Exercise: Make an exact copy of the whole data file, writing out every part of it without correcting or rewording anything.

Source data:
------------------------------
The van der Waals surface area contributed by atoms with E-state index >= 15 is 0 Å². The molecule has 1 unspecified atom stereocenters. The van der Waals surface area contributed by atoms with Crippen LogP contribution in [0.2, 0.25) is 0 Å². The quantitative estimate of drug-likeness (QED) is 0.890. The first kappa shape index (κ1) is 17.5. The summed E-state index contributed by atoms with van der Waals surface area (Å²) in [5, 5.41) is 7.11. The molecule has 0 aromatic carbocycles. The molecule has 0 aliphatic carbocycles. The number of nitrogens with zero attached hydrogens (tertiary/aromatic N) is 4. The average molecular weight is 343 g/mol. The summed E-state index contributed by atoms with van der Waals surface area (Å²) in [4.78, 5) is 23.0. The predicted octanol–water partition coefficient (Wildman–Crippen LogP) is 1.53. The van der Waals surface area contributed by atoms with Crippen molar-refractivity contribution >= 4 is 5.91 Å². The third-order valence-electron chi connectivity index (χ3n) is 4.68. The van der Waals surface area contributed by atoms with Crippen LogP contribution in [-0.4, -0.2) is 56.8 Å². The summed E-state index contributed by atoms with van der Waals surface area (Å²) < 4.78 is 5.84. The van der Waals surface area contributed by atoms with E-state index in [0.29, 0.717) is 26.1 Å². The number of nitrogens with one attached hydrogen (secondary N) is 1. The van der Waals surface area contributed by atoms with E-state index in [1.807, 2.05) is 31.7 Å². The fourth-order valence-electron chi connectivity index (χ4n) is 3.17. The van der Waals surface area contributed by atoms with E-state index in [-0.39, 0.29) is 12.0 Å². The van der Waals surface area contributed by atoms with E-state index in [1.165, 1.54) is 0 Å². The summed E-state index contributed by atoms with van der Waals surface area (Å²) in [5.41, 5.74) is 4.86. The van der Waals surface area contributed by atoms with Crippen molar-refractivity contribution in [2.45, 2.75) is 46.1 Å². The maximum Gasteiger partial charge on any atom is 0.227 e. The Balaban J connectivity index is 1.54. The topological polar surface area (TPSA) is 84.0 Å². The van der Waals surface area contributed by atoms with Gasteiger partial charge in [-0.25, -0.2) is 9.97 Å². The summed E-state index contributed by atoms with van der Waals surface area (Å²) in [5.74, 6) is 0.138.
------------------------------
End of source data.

The van der Waals surface area contributed by atoms with E-state index >= 15 is 0 Å². The molecule has 1 unspecified atom stereocenters. The van der Waals surface area contributed by atoms with Crippen LogP contribution in [0.2, 0.25) is 0 Å². The quantitative estimate of drug-likeness (QED) is 0.890. The first kappa shape index (κ1) is 17.5. The summed E-state index contributed by atoms with van der Waals surface area (Å²) in [5, 5.41) is 7.11. The molecule has 0 aromatic carbocycles. The molecule has 0 aliphatic carbocycles. The number of nitrogens with zero attached hydrogens (tertiary/aromatic N) is 4. The average molecular weight is 343 g/mol. The summed E-state index contributed by atoms with van der Waals surface area (Å²) in [4.78, 5) is 23.0. The predicted octanol–water partition coefficient (Wildman–Crippen LogP) is 1.53. The van der Waals surface area contributed by atoms with Crippen molar-refractivity contribution >= 4 is 5.91 Å². The third-order valence-electron chi connectivity index (χ3n) is 4.68. The van der Waals surface area contributed by atoms with Crippen LogP contribution in [-0.4, -0.2) is 56.8 Å². The summed E-state index contributed by atoms with van der Waals surface area (Å²) < 4.78 is 5.84. The van der Waals surface area contributed by atoms with E-state index in [0.29, 0.717) is 26.1 Å². The number of nitrogens with one attached hydrogen (secondary N) is 1. The van der Waals surface area contributed by atoms with E-state index in [1.807, 2.05) is 31.7 Å². The fourth-order valence-electron chi connectivity index (χ4n) is 3.17. The van der Waals surface area contributed by atoms with E-state index in [-0.39, 0.29) is 12.0 Å². The van der Waals surface area contributed by atoms with E-state index in [1.165, 1.54) is 0 Å². The summed E-state index contributed by atoms with van der Waals surface area (Å²) in [5.41, 5.74) is 4.86. The van der Waals surface area contributed by atoms with Crippen molar-refractivity contribution in [2.45, 2.75) is 46.1 Å². The maximum Gasteiger partial charge on any atom is 0.227 e. The Balaban J connectivity index is 1.54. The topological polar surface area (TPSA) is 84.0 Å². The van der Waals surface area contributed by atoms with Gasteiger partial charge in [-0.25, -0.2) is 9.97 Å². The summed E-state index contributed by atoms with van der Waals surface area (Å²) in [5.74, 6) is 0.138.